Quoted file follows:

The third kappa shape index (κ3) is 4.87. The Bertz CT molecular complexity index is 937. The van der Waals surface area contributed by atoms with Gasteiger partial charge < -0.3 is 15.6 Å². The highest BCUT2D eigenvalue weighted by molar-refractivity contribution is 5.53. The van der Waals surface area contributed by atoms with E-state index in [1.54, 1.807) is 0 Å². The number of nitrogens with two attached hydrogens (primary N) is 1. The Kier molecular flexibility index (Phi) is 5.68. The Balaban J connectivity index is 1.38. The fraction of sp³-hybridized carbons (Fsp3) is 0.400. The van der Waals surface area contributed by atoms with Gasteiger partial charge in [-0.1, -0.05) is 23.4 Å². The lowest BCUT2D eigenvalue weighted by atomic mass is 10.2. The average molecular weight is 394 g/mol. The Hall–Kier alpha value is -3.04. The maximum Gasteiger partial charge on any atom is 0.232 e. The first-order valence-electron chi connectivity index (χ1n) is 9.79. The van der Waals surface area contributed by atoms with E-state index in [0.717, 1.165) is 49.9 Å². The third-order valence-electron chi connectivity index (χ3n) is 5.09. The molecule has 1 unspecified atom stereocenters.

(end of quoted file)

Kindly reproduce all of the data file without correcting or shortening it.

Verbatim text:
The third kappa shape index (κ3) is 4.87. The Bertz CT molecular complexity index is 937. The van der Waals surface area contributed by atoms with Gasteiger partial charge < -0.3 is 15.6 Å². The highest BCUT2D eigenvalue weighted by molar-refractivity contribution is 5.53. The van der Waals surface area contributed by atoms with E-state index in [1.54, 1.807) is 0 Å². The number of nitrogens with two attached hydrogens (primary N) is 1. The Kier molecular flexibility index (Phi) is 5.68. The Balaban J connectivity index is 1.38. The fraction of sp³-hybridized carbons (Fsp3) is 0.400. The van der Waals surface area contributed by atoms with Gasteiger partial charge in [-0.1, -0.05) is 23.4 Å². The lowest BCUT2D eigenvalue weighted by atomic mass is 10.2. The average molecular weight is 394 g/mol. The Hall–Kier alpha value is -3.04. The maximum Gasteiger partial charge on any atom is 0.232 e. The first-order valence-electron chi connectivity index (χ1n) is 9.79. The van der Waals surface area contributed by atoms with E-state index in [0.717, 1.165) is 49.9 Å². The third-order valence-electron chi connectivity index (χ3n) is 5.09. The molecule has 1 unspecified atom stereocenters.